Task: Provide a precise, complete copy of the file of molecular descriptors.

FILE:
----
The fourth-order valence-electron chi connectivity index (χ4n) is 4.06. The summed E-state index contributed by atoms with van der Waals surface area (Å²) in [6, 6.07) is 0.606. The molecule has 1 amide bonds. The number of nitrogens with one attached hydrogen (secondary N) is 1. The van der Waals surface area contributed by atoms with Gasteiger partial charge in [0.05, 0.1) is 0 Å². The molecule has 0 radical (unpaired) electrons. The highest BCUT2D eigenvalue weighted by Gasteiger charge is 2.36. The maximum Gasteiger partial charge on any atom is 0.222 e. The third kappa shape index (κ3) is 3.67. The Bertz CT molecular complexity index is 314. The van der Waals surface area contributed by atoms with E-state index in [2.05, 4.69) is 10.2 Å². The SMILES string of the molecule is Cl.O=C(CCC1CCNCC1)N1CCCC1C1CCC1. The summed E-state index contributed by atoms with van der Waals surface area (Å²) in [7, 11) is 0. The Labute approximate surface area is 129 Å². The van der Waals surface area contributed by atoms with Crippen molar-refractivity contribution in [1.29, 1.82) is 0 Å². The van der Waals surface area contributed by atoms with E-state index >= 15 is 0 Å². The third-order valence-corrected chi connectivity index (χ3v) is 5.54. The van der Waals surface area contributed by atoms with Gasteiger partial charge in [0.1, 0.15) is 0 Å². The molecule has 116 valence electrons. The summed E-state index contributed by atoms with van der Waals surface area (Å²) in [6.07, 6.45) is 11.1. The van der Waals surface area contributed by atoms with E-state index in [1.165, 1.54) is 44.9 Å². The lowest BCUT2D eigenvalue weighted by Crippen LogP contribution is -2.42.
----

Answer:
The fourth-order valence-electron chi connectivity index (χ4n) is 4.06. The summed E-state index contributed by atoms with van der Waals surface area (Å²) in [6, 6.07) is 0.606. The molecule has 1 amide bonds. The number of nitrogens with one attached hydrogen (secondary N) is 1. The van der Waals surface area contributed by atoms with Gasteiger partial charge in [0.05, 0.1) is 0 Å². The molecule has 0 radical (unpaired) electrons. The highest BCUT2D eigenvalue weighted by Gasteiger charge is 2.36. The maximum Gasteiger partial charge on any atom is 0.222 e. The third kappa shape index (κ3) is 3.67. The Bertz CT molecular complexity index is 314. The van der Waals surface area contributed by atoms with E-state index in [2.05, 4.69) is 10.2 Å². The SMILES string of the molecule is Cl.O=C(CCC1CCNCC1)N1CCCC1C1CCC1. The summed E-state index contributed by atoms with van der Waals surface area (Å²) in [7, 11) is 0. The Labute approximate surface area is 129 Å². The van der Waals surface area contributed by atoms with Crippen molar-refractivity contribution in [1.29, 1.82) is 0 Å². The van der Waals surface area contributed by atoms with E-state index >= 15 is 0 Å². The third-order valence-corrected chi connectivity index (χ3v) is 5.54. The van der Waals surface area contributed by atoms with Gasteiger partial charge in [0.1, 0.15) is 0 Å². The molecule has 116 valence electrons. The summed E-state index contributed by atoms with van der Waals surface area (Å²) in [6.07, 6.45) is 11.1. The van der Waals surface area contributed by atoms with E-state index in [1.165, 1.54) is 44.9 Å². The lowest BCUT2D eigenvalue weighted by Crippen LogP contribution is -2.42.